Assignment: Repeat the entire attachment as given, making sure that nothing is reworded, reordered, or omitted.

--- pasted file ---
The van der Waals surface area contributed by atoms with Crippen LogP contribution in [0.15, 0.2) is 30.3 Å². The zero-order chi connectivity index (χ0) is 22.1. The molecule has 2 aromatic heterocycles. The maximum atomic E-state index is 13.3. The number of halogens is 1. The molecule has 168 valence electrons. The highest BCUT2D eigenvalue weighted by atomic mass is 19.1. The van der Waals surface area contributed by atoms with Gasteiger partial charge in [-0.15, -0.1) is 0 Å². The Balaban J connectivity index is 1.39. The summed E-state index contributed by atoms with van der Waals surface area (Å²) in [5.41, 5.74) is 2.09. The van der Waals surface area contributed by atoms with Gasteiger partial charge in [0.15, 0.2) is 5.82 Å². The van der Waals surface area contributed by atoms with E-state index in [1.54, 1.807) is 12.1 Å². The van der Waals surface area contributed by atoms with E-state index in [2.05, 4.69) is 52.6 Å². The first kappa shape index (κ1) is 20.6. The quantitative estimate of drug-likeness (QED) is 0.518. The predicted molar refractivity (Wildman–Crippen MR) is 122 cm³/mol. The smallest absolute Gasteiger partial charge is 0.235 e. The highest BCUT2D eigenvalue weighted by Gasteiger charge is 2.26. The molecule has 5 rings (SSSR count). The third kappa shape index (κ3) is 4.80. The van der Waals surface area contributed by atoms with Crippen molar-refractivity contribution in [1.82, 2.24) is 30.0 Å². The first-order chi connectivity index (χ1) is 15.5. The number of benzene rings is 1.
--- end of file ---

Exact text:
The van der Waals surface area contributed by atoms with Crippen LogP contribution in [0.15, 0.2) is 30.3 Å². The zero-order chi connectivity index (χ0) is 22.1. The molecule has 2 aromatic heterocycles. The maximum atomic E-state index is 13.3. The number of halogens is 1. The molecule has 168 valence electrons. The highest BCUT2D eigenvalue weighted by atomic mass is 19.1. The van der Waals surface area contributed by atoms with Gasteiger partial charge in [-0.15, -0.1) is 0 Å². The Balaban J connectivity index is 1.39. The summed E-state index contributed by atoms with van der Waals surface area (Å²) in [5.41, 5.74) is 2.09. The van der Waals surface area contributed by atoms with Gasteiger partial charge in [0.15, 0.2) is 5.82 Å². The van der Waals surface area contributed by atoms with E-state index in [1.54, 1.807) is 12.1 Å². The van der Waals surface area contributed by atoms with E-state index in [2.05, 4.69) is 52.6 Å². The first kappa shape index (κ1) is 20.6. The quantitative estimate of drug-likeness (QED) is 0.518. The predicted molar refractivity (Wildman–Crippen MR) is 122 cm³/mol. The smallest absolute Gasteiger partial charge is 0.235 e. The highest BCUT2D eigenvalue weighted by Gasteiger charge is 2.26. The molecule has 5 rings (SSSR count). The third kappa shape index (κ3) is 4.80. The van der Waals surface area contributed by atoms with Crippen molar-refractivity contribution in [1.82, 2.24) is 30.0 Å². The first-order chi connectivity index (χ1) is 15.5. The number of benzene rings is 1.